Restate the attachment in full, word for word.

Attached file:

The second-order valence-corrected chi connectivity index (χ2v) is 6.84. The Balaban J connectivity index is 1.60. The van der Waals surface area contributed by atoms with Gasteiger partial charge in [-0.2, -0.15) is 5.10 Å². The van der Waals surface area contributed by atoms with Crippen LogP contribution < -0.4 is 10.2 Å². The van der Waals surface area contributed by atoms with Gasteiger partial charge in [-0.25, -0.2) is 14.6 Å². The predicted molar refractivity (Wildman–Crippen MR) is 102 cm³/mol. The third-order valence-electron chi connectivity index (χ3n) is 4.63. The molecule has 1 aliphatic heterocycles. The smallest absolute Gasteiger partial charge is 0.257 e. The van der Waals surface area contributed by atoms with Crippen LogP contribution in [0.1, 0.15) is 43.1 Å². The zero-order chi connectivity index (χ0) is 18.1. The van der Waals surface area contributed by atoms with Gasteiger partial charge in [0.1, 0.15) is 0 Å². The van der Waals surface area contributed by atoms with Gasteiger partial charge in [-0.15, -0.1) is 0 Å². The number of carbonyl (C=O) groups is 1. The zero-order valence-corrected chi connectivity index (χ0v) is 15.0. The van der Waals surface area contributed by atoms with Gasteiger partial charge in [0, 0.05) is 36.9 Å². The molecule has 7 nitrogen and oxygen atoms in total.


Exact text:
The second-order valence-corrected chi connectivity index (χ2v) is 6.84. The Balaban J connectivity index is 1.60. The van der Waals surface area contributed by atoms with Gasteiger partial charge in [-0.2, -0.15) is 5.10 Å². The van der Waals surface area contributed by atoms with Crippen LogP contribution < -0.4 is 10.2 Å². The van der Waals surface area contributed by atoms with Gasteiger partial charge in [-0.25, -0.2) is 14.6 Å². The predicted molar refractivity (Wildman–Crippen MR) is 102 cm³/mol. The third-order valence-electron chi connectivity index (χ3n) is 4.63. The molecule has 1 aliphatic heterocycles. The smallest absolute Gasteiger partial charge is 0.257 e. The van der Waals surface area contributed by atoms with Crippen LogP contribution in [0.1, 0.15) is 43.1 Å². The zero-order chi connectivity index (χ0) is 18.1. The van der Waals surface area contributed by atoms with Gasteiger partial charge in [0.1, 0.15) is 0 Å². The van der Waals surface area contributed by atoms with Gasteiger partial charge in [-0.15, -0.1) is 0 Å². The number of carbonyl (C=O) groups is 1. The zero-order valence-corrected chi connectivity index (χ0v) is 15.0. The van der Waals surface area contributed by atoms with Gasteiger partial charge in [0, 0.05) is 36.9 Å². The molecule has 7 nitrogen and oxygen atoms in total.